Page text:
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Fold dancers enjoy publicity

By Lakshmana Rao

The MIT Folk Dance Club's performances today and tomorrow will mark the height of a recent surge in the group's popularity. Much of the improvement stems from efforts by the Office of the Associate Provost for the Arts to increase awareness of student art groups.

The provost's office "has done a tremendous job in integrating us into their publicity and have been very encouraging in all [it11p,0] respects," said Lenore J. Cowen G, president of the Folk Dance Club. "A few years ago the whole world knew about us but people at MIT did not even know that we existed. All that has changed now."

[it0,0] A number of events reflect the club's higher profile, including this week's participation in a student dance exhibit sponsored by the MIT Dance Workshop and a presentation at the Commencement Ball.

Folk dancing has

a long history at MIT

The MIT Folk Dance Club was formally recognized as a student activity about 25 years ago, when folk dance culture was gaining popularity throughout the United States.

"With the big explosion of interest in the world music and other cultures in the late sixties and early seventies, a lot of people were excited about the dances in the village culture of other countries, especially Eastern Europe," Cowen said.

"You don't need to have ballet dance training to be able to go into folk dancing, because it was designed for ordinary people, not dancers. Also, once you get excited about it, you can explore it as a dance form," she added.

The MIT Folk Dance Club sponsors three nights of dancing per week at MIT. The club sponsors Israeli dancing on Wednesdays, international dancing on Sundays and advanced Balkan

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dancing on Tuesdays. Beginners are welcome at these sessions, and there is an early teaching period starting at 7:00 pm. According to Cowen, approximately 100 people turn up on Sunday and Wednesday nights, 35 to 50 of whom are MIT students and faculty.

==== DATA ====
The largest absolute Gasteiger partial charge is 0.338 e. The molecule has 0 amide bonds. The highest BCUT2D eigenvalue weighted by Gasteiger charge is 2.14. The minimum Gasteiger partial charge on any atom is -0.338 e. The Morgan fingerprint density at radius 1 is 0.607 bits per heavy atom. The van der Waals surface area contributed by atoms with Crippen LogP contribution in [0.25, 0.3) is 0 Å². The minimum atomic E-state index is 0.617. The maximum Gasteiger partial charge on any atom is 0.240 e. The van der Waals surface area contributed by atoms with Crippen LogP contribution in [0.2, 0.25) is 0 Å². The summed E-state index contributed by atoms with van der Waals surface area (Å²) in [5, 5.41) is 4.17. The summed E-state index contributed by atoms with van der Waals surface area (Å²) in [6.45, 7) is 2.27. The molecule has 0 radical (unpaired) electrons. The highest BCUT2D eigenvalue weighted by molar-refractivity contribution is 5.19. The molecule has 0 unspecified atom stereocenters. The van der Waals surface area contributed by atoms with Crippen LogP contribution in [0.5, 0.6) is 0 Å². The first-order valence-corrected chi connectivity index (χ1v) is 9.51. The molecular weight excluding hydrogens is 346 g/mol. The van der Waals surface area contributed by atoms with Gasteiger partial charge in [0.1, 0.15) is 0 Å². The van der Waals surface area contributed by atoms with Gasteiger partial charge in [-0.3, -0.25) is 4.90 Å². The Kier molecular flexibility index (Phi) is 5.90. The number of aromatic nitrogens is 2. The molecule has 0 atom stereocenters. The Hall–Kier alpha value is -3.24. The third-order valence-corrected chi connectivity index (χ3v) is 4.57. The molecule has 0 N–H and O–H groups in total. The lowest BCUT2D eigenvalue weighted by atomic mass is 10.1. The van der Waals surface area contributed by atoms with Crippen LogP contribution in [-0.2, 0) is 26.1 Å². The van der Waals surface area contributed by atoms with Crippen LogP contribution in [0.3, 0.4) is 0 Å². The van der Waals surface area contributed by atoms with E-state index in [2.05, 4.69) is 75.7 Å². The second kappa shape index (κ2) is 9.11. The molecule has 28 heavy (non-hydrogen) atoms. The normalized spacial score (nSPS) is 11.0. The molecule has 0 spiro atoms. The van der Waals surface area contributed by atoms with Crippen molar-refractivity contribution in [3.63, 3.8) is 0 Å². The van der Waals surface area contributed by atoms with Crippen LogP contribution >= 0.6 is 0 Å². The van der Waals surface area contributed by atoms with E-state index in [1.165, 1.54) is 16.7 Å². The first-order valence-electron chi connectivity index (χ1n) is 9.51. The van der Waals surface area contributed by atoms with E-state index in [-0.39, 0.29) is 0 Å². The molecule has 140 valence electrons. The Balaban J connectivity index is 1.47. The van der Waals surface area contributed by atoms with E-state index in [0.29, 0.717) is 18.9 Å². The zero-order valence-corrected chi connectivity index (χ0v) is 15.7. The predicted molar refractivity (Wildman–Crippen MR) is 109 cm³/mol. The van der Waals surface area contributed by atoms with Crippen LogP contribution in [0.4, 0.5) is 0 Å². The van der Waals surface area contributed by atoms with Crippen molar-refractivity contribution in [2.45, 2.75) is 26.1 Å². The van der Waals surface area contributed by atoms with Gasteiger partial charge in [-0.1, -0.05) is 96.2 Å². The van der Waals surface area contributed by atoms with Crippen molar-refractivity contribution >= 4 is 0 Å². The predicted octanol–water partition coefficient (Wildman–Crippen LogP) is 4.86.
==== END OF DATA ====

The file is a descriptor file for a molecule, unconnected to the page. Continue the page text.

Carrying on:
Though Sundays are termed international dancing nights, Cowen said a more accurate name would be East and West European dancing with additions from the Middle East. "We have only a few African dances and we don't know of any Asian dances. If anyone wants to come and teach us a Korean or African or other dance which could fit into our format, we would be excited."

The Folk Dance Club also sponsors dance workshops by visiting artists throughout the year and a special workshop on waltzes and similar dances during Independent Activities Period. The performing branch of the Folk Dance Club gives public performances from time to time in response to student interest, Cowen said.

Dance space at MIT is limited

Student groups such as the Folk Dance Club often feel they have to compete for the limited amount of performance space available at MIT. "There are so many groups on campus, and the only auditorium is Kresge Auditorium, which is heavily overbooked. There is now a desperate need to build a different auditorium which can be used by various groups for rehearsals as well as performances," Cowen said.

"Student groups on campus have to reserve the facilities at least one year in advance if they want to schedule an event in these auditoriums on a regular weekend," said Patricia B. Murphy, an administrative assistant in the Campus Activities Complex who is responsible for reservations for Kresge and the Sala de Puerto Rico. These are the only spaces on campus certified for theatrical performance by Cambridge safety laws, Murphy said.